In addition to our increased knowledge of the cells and pathways involved in the pathogenesis of atherosclerosis, we are now also aware that the risk of acute coronary syndromes is dynamic and fluctuates over time. Although atherosclerosis generally progresses with age, there are periods of quiescence punctuated by episodic increases in plaque inflammation and growth. Most risk predictions are made on the basis of single cross-sectional profiles, and newer algorithms will need to incorporate the nonlinear behavior of atherosclerotic plaque growth and activity. One approach would be to have periodic risk assessments targeted to detect such changes in plaque behavior.
Our improved understanding of the biology of atherosclerosis has, therefore, highlighted the following two main paradigms important for CHD risk assessment: firstly, the complexity of CHD necessitates a multimodal and multimarker approach; and, secondly, there is need for periodic assessment, owing to the dynamic nature of plaque activity and CHD risk.
Family history has been described as a “…free, well-proven, personalized genomic tool that captures many of the genes and environmental interactions and can serve as the cornerstone for individualized disease prevention”.15 CHD has a significant heritable component, as exemplified by twin and family studies,16,17 and high-risk families make up a considerable proportion of early CHD cases in the general population.18 A history of early CHD in a first-degree relative approximately doubles the risk of CHD, although the reported relative risk ranges from 1.3 to 11.3.17 The familial clustering of CHD can be partly explained by heritable variation in known CHD risk factors, which can thus be quantified by using currently available risk-prediction algorithms; however, existing evidence suggests that family history contributes to an increased risk of CHD independently of the known risk factors.19 Multiple, as yet undiscovered, genetic susceptibility variants that mediate the familial clustering of CHD must, therefore, exist. Both candidate-gene and agnostic genomic approaches have been used to identify genetic variants that influence susceptibility to CHD.
The candidate-gene approach involves genotyping variants in genes with important roles in etiologic pathways of atherosclerosis, such as lipoprotein metabolism, to determine whether the variants—typically single nucleotide polymorphisms (SNPs)—are associated with adverse cardiovascular events or quantitative measures of subclinical atherosclerotic vascular disease. Candidate-gene studies of lipoprotein-related genes, which include APOE, LPA and PCSK9, have reinforced the importance of lipoprotein metabolism in atherogenesis. Presence of one or more APOE ε4 alleles is associated with dyslipidemia and increased risk of CHD.20 Similarly, variants in LPA that are associated with higher levels of lipoprotein(a) are in turn associated with an increased risk of CHD.21 Contrarily, mutations in PCSK9 that lead to lower levels of LDL cholesterol are associated with lower lifetime risk of CHD.22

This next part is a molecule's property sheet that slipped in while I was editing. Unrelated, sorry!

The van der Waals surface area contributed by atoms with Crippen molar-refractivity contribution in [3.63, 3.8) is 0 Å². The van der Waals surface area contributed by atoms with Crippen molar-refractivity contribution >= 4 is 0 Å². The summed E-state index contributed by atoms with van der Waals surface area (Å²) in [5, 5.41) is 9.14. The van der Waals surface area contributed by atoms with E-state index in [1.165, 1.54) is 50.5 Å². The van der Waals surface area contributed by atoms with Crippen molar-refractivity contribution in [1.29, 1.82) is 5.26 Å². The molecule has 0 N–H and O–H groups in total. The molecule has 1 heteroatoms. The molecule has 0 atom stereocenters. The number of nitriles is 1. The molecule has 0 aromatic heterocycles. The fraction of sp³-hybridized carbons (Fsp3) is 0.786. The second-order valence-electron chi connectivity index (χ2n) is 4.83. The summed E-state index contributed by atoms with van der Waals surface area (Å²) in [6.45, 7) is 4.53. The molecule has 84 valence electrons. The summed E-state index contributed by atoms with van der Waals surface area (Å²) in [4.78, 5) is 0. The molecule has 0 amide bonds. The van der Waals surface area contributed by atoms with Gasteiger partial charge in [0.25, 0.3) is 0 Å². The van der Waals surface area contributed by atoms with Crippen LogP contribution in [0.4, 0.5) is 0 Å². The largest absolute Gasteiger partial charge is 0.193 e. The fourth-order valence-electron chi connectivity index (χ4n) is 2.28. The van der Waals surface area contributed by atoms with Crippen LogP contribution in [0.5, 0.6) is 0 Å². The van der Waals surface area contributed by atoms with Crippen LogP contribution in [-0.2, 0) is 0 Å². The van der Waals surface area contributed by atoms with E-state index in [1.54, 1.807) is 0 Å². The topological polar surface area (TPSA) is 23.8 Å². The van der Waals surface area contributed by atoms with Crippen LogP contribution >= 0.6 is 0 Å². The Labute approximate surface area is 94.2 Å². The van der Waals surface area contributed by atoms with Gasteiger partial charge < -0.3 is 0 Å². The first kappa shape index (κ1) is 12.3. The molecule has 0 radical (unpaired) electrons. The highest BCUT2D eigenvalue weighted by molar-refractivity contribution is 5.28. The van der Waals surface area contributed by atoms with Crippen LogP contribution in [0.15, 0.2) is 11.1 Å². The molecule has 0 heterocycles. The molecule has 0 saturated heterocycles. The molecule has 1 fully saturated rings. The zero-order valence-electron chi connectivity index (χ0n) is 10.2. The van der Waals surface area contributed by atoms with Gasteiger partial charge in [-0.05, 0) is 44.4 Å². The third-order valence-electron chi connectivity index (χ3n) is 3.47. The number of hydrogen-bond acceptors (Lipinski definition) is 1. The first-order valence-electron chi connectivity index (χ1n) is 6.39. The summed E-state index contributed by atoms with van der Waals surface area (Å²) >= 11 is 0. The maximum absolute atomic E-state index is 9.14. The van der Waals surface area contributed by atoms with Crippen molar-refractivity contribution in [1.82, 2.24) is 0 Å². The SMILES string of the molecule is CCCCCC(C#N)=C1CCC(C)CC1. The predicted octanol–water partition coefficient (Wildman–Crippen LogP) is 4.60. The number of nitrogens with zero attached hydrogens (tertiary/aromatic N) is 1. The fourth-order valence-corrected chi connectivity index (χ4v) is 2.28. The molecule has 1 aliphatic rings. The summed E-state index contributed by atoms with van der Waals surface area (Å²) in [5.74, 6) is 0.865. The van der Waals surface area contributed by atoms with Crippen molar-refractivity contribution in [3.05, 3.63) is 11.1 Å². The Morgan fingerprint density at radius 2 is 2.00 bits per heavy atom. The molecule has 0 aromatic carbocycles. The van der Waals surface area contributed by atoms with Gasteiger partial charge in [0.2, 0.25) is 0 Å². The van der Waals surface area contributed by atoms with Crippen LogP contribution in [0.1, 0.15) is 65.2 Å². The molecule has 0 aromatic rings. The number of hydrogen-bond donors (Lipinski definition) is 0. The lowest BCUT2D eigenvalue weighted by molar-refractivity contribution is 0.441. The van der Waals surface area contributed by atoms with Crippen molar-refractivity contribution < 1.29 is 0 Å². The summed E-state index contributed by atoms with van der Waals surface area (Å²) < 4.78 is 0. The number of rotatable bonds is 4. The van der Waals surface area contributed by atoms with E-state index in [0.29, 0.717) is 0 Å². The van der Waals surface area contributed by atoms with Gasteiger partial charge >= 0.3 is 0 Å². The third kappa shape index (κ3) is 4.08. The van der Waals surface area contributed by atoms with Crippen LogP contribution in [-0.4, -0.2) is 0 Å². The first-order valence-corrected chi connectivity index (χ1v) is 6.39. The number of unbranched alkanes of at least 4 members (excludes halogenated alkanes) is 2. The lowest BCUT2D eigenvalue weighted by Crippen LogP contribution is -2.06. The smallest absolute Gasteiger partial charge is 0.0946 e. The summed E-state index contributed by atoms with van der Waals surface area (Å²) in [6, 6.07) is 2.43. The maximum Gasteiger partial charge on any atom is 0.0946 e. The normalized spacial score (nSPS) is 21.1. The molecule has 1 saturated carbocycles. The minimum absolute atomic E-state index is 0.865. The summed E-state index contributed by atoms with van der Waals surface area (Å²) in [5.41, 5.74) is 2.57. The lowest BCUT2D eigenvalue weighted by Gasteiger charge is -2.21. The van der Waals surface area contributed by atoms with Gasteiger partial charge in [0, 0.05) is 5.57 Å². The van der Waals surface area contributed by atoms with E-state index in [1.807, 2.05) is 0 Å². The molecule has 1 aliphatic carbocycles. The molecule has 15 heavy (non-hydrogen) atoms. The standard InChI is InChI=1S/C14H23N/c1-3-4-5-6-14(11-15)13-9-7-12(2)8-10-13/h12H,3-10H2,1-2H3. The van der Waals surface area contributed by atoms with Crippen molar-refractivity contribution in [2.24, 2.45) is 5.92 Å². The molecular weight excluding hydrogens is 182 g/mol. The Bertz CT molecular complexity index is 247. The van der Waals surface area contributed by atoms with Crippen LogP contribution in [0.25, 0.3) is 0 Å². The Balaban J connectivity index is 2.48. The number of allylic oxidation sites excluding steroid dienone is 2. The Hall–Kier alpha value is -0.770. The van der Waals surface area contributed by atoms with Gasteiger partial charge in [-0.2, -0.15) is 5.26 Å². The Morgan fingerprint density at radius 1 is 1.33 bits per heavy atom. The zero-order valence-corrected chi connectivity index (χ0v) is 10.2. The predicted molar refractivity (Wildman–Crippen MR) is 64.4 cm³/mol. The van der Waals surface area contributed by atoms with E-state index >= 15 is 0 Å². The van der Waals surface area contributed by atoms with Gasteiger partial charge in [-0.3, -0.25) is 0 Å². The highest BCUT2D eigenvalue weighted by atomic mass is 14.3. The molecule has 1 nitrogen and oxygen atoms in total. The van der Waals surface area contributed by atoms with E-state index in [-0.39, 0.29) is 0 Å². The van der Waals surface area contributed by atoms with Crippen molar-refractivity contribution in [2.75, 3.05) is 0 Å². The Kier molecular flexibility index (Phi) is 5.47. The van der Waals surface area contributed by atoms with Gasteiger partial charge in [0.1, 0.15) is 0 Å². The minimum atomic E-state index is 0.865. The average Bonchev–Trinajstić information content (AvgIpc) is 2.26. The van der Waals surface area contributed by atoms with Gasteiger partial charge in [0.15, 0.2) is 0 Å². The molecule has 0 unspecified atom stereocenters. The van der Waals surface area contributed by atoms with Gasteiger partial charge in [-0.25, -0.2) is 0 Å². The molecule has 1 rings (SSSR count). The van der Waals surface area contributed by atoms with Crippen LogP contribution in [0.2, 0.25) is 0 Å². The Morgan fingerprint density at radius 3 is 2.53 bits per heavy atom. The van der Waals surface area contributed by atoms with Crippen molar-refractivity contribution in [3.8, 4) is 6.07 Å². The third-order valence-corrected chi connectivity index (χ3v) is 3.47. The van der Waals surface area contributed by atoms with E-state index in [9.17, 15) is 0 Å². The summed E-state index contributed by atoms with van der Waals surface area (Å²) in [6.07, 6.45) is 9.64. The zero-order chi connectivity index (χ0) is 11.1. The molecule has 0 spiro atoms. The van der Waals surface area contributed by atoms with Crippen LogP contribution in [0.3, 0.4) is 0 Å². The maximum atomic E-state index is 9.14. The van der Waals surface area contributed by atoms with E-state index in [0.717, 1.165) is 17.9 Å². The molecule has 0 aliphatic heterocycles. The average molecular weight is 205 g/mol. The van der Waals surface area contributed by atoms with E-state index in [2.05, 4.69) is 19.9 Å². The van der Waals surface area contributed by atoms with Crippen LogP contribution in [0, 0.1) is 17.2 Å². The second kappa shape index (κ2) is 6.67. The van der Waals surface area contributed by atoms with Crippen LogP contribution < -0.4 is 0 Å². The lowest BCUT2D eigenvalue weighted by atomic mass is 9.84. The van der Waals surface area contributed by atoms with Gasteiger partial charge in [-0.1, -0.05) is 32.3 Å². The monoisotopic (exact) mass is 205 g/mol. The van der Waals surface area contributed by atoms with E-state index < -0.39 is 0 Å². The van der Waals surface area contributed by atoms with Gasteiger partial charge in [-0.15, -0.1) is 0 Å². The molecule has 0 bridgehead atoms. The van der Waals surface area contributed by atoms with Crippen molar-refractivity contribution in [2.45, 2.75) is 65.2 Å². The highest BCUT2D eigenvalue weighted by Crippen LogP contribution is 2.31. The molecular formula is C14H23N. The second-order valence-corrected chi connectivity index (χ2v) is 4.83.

By contrast to the candidate-gene studies of the lipoprotein metabolism pathway, findings from the majority of candidate-gene studies have not been replicable. Typically, between one and several SNPs in a candidate gene were genotyped in cases and controls and statistical significance was set at P <0.05. The newer generation of candidate-gene studies attempts a more-comprehensive coverage of the genetic variation at the candidate gene locus, on the basis of knowledge of neighboring SNPs being strongly correlated with each other (that is, in linkage disequilibrium), and replicates the findings either within a study sample or in an independent cohort.23 There is also growing interest in sequencing the ‘exome’—the gene-coding parts of the human genome—to identify rare variants that are associated with human diseases.24
Genome-wide association studies (GWAS; Figure 1) have become feasible owing to our knowledge of patterns of linkage disequilibrium across the genome and availability of high-throughput genotyping platforms.25 By contrast to family-based linkage studies, GWAS are easier to initiate and simply require an adequate number of cases and controls. DNA is typically extracted from white blood cells and then subjected to genotyping of anywhere from 500,000 to 1 million SNPs across the genome. Although at least 7 million common SNPs (minor allele frequency >5%) exist in the human genome, neighboring SNPs are often in linkage disequilibrium. GWAS take advantage of patterns of linkage disequilibrium, such that genotyping approximately 500,000 SNPs will cover more than 80% of the common SNPs in the genomes of nonblack populations, whereas 1 million SNPs are needed to obtain similar coverage in black populations.25